Men looking for black tie with a twist this season should consider the oldest look in semi-formal wear. You see, when the dinner jacket was first worn the late Duke of Windsor and his set had not yet gotten around to making it more casual, and it was usually worn with the same accessories as the white tie ensemble that upper class men wore to dinner. That meant a white piqué waistcoat and a white dress shirt with piqué front, single linked cuffs and a detachable winged collar, a combination that has since been supplanted by less attractive alternatives in the name of looking different. So of course it can be used in turn to look different and better at the same time.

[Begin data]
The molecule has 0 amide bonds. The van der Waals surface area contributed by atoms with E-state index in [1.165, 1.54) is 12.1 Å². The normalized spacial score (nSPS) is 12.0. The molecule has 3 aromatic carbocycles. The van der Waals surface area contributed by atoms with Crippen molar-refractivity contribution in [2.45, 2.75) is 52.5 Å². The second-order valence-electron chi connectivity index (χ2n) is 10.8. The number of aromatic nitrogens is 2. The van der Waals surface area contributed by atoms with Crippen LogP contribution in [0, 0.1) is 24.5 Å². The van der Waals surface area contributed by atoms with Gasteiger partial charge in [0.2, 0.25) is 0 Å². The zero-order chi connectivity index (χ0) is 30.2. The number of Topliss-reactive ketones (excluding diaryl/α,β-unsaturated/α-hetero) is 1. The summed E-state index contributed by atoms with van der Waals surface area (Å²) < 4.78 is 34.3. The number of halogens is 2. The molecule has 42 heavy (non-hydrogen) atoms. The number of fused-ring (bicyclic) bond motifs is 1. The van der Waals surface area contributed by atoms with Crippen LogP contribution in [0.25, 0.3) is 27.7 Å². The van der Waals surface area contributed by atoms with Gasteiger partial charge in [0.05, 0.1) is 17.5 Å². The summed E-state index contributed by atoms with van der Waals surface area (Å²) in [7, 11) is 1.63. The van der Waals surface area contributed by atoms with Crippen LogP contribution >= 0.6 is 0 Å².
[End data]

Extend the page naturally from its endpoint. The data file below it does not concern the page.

The two piece winged collar shirt is the key to the look, which is best worn with a single breasted, peak lapelled jacket (the lines of the shawl collar are better suited to the turndown collared pleated shirt and the DB jacket was made for turndowns as well). Attached collars are a pale shadow of what they should be as they cannot be constructed with the necessary collar height, so the collar attaching studs of the detachable version are worth the trouble. A piqué front is also a requirement for authenticity but personally I see no reason that they should button in back as they once did, leaving a man without a valet at the mercy of his spouse when he dressed for the evening.
Shirt and waistcoat are worn with white tie in the illustration, from a 1934 Esquire.